Abstract In a recent paper, Joseph and colleagues (Joseph et al. 2017) have characterized an IR60b receptor-expressing neuron in Drosophila. They showed that it responds to sucrose and serves to limit sucrose consumption, and proposed that it may thereby act to prevent overfeeding. Here, we propose an alternative hypothesis for the functional role of sucrose feeding control, and for how this limitation of sucrose uptake is accomplished. Adult fruit flies feed by excreting saliva onto the food, and imbibing the predigested liquefied food, or by filling the crop, where the food is predigested. Enzymes in the saliva hydrolyze starch and disaccharides into absorbable monosaccharides. Premature ingestion into the midgut would not give the enzymes in the saliva enough time to predigest the food. Thus, IR60b neurons might serve as a sensor to monitor the digestive state of external food or crop content: when disaccharides (sucrose) concentration is high, ingestion to the gut is inhibited, keeping a low concentration of starch and disaccharides in the midgut. insects, nutrition, obesity, sugar sensing, taste receptor Taste is an essential sense for most animals, as it is needed for detecting palatable food, keeping nutrient balance, and rejecting spoiled food. In Drosophila, the gustatory receptors GR64a-f and GR5a are expressed in neurons in taste sensilla on the labial palp and legs and mediate the “sweet” perception of multiple sugars and promote feeding in hungry flies (Dahanukar et al. 2007; Jiao et al. 2007; Fujii et al. 2015), whereas GR43a-expressing neurons in the brain sense hemolymph fructose and regulate feeding in a satiation-dependent manner (Miyamoto et al. 2012). In a recent paper, Joseph and colleagues (Joseph et al. 2017) have characterized an additional sugar-responsive neuron which expresses the receptor IR60b (Koh et al. 2014). These neurons are located in the labral sense organ in the pharynx, where they have direct contact with ingested food. IR60b neurons are selective to sucrose, which is a ubiquitous sugar in fruit and is a disaccharide composed of glucose and fructose. Surprisingly, IR60b neurons have the opposite effect on feeding as the previously known sugar-responsive GR64a-f- and GR5a-expressing neurons: activating IR60b neurons reduces feeding, whereas silencing them increases feeding (Joseph et al. 2017). Therefore, the authors propose that IR60b neurons could be part of a circuit that prevents fruit flies from food overconsumption to maintain homeostasis and balance nutrients. Interestingly, IR60b is under strong stabilizing selection, indicating that protection from overfeeding would exert a strong evolutionary pressure. In this commentary, we propose an alternative function for this receptor. Rather than preventing overfeeding, we propose that IR60b neurons delay the ingestion of undigested sucrose into the gut, thereby providing enough time for its predigestion externally or inside the crop. Insects have evolved a great variety of mouth parts: piercing, cutting, sucking, etc. Fruit flies, similar to their closely related house flies, have sponging mouthparts (Smith 1985). The labellum is sponge-like at the end, with many food channels. The digestive tract in Drosophila is similar to that of other dipterans (Lemaitre and Miguel-Aliaga 2013). Blow flies (Calliphora) feed by releasing saliva or crop content onto their food to liquefy and predigest it (Hansen Bay 1978). The saliva contains digestive enzymes, including amylase to hydrolyze starch into disaccharides (Boer and Hickey 1986) and sucrase (Hansen Bay 1978) to hydrolyze the disaccharide sucrose into the monosaccharides glucose and fructose. On a starch-rich diet, mutant flies with no amylase activity can only survive when kept with wildtype flies, relying on their external starch digestion (Haj-Ahmad and Hickey 1982). In the midgut, transport proteins move monosaccharides into the hemolymph (Lemaitre and Miguel-Aliaga 2013), where the glucose concentration is kept low by conversion to trehalose (Treherne 1958). Predigestion of starch and disaccharides makes foodborne bacteria more susceptible to bactericidal activity in the midgut (Dare et al. 1972; Espinoza-Fuentes and Terra 1987). Therefore, we propose that it may be important for a fly that, after releasing its saliva onto, say, the surface of a banana or ingesting the content into the crop, it waits sufficiently long for the enzymes to hydrolyze starch and disaccharides into monosaccharides. A high concentration of sucrose, as the main disaccharide in the food, would indicate that the predigestion process has not proceeded sufficiently—therefore ingestion should be delayed. When the enzymes have fulfilled their digestive action, sucrose concentration drops while glucose raises, and the fly should now ingest the food into the midgut. In this scenario, IR60b neurons would mediate the “stop” signal: a receptor with high selectivity for disaccharides and low response to monosaccharides, at the very beginning of the alimentary canal. It is also conceivable that IR60b neurons control the digestive state of crop regurgitates, and control whether food is directed to the crop or to the midgut. The more generalist sugar sensing neurons (neurons that express GR5a and GR64a-f) would mediate a positive driving force. Joseph and colleagues (Joseph et al. 2017) show that IR60b neurons respond to both sucrose (at low concentrations) and glucose (at high concentrations) at concentrations that are consistent with our proposal. Banana is one of the fruits with the highest sugar concentration (Widdowson and McCance 1935). It contains 322 mM glucose (IR60b would not respond) and 193 mM sucrose (IR60b would respond). After complete predigestion the crop content would contain 515 mM glucose, which is below the 900 mM glucose that elicited a response in IR60b (Joseph et al. 2017). More complete dose-response curves would be needed to address this point. Likewise, more research is needed to understand the time-scales of IR60b-mediated feeding inhibition and the role of other sensory modalities in controlling crop filling and emptying (Stoffolano and Haselton 2013). Furthermore, the role of physiological conditions in crop and intestinal tracts needs to be addressed: it is known that the pH value of different gut segments is tightly controlled and adapted to the local enzymes (Lemaitre and Miguel-Aliaga 2013). We note that Drosophila larvae lack a crop and use external digestion: they live in their food and engage in social digestion as they feed collectively (Gregg et al. 1990; Dombrovski et al. 2017) and actively regulate external digestion (Sakaguchi and Suzuki 2013). Larvae express IR60b in their dorsal pharyngeal sensilla (Stewart et al. 2015). Control of digestive steps is an important task for all animals: the alimentary canal is divided into different stages, and food is passed from one stage to the next in a carefully controlled manner. For example, in humans the pylorus controls the passage of food from the stomach into the duodenum, and similarly the ileocecal valve controls the passage from the ileum (last section of the small intestine) into the colon (large intestine). In humans, as in flies, predigestion of starch and disaccharides into monosaccharides is the first step in digestion. It is accomplished in the alkaline mouth by enzymes including amylase, and according to some dietologists swallowing into the acidic stomach should be delayed until a food bolus has been completely insalivated, and mouth pre-digestion has occurred. In humans, the osmotic effects of non-absorbable oligo- and disaccharides and their fermentation through intestinal bacteria causes intestinal harm (Shepherd et al. 2013). 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Chemical Senses – Oxford University Press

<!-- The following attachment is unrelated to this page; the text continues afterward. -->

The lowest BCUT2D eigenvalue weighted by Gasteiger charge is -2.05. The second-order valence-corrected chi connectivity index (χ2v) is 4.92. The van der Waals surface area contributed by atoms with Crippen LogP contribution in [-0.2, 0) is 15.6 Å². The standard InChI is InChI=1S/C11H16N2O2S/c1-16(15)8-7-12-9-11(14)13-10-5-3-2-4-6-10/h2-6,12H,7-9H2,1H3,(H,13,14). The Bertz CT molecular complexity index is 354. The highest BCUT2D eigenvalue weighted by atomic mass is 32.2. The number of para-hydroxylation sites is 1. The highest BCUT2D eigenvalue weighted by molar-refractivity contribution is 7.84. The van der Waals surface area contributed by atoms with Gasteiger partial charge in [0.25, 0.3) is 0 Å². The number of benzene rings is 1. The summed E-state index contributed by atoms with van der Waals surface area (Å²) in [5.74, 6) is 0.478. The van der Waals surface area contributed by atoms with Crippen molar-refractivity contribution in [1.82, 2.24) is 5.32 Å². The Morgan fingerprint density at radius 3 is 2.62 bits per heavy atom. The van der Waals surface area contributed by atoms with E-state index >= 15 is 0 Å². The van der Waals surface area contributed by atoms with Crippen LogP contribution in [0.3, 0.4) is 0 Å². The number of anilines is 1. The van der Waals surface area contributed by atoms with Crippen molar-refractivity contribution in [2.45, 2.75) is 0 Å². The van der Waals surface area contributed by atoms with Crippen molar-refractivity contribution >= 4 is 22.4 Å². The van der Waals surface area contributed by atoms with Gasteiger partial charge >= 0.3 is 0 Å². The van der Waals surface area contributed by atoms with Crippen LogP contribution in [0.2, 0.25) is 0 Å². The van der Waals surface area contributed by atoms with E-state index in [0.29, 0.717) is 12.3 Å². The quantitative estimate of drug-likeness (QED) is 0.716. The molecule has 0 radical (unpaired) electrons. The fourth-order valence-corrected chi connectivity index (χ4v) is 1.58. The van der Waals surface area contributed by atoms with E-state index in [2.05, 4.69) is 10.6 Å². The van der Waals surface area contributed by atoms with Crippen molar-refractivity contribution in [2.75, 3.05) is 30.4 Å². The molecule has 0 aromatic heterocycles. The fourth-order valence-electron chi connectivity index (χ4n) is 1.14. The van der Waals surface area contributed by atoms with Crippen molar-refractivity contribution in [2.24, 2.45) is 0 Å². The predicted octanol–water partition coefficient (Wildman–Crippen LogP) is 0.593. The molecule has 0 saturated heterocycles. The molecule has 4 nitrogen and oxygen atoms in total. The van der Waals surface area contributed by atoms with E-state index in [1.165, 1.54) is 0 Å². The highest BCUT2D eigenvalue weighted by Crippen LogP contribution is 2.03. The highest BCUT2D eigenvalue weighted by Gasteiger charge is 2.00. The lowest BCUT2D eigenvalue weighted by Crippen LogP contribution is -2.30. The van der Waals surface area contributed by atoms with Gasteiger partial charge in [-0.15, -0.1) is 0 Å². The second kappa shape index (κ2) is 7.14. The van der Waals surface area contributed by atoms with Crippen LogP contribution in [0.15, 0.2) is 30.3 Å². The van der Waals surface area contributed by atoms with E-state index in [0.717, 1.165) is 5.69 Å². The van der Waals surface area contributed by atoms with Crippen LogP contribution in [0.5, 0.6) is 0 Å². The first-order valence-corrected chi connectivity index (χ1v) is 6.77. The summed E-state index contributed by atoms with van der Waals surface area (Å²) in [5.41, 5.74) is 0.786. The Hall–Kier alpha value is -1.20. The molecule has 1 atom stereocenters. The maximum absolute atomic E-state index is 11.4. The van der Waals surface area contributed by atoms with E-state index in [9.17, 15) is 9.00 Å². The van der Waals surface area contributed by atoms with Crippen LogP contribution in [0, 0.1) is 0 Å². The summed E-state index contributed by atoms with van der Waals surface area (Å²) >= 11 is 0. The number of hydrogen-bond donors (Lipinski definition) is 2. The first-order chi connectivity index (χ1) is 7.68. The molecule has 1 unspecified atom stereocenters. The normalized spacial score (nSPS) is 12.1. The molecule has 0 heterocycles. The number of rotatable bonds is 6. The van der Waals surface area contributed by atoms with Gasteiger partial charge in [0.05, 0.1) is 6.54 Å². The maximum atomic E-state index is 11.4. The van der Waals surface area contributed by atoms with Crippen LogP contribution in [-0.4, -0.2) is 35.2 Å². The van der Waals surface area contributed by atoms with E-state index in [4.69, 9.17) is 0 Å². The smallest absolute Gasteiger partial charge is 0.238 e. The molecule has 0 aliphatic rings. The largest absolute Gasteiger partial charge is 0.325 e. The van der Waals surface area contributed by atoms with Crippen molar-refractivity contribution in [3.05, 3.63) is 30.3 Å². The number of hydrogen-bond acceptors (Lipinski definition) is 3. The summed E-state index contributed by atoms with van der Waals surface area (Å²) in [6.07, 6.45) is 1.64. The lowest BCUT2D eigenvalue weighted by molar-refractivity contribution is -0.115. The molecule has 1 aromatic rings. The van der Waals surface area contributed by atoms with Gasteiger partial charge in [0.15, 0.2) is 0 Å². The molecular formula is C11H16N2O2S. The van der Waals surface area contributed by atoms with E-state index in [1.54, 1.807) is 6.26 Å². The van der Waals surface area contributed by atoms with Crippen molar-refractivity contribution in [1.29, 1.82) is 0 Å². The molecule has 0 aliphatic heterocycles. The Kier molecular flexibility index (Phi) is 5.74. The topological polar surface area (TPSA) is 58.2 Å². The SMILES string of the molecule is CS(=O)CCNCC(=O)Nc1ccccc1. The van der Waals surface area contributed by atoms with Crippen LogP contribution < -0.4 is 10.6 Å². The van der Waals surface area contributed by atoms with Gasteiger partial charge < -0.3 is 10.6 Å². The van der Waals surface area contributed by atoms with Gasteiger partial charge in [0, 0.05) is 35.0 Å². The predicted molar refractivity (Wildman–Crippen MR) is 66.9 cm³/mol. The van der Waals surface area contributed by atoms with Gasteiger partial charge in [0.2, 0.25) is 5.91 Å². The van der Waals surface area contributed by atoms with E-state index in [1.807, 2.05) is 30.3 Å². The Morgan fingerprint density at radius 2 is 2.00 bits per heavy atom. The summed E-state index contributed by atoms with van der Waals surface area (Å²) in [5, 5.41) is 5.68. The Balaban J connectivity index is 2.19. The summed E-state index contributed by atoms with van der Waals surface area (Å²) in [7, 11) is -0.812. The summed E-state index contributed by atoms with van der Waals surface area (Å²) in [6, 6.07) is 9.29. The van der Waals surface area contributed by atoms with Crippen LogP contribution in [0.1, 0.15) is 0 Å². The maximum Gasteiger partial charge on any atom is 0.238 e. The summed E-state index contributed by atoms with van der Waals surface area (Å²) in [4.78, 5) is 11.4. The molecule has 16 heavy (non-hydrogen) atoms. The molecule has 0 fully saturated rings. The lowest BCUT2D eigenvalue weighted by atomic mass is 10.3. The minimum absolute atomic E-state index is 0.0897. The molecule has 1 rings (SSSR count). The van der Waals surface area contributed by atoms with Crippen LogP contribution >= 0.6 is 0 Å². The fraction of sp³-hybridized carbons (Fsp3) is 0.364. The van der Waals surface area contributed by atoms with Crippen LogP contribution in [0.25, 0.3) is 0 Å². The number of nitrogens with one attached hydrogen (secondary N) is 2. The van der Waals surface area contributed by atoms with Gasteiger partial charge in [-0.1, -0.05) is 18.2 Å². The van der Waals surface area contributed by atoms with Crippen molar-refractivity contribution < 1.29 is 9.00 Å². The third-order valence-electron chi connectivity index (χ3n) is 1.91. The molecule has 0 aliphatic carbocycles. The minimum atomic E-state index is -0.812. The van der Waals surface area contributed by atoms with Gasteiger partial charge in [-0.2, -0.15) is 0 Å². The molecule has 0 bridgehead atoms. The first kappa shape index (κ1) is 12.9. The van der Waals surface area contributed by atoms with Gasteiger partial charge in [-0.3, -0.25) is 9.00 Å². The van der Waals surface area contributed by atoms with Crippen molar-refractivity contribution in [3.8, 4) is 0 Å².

Published: Mar 13, 2018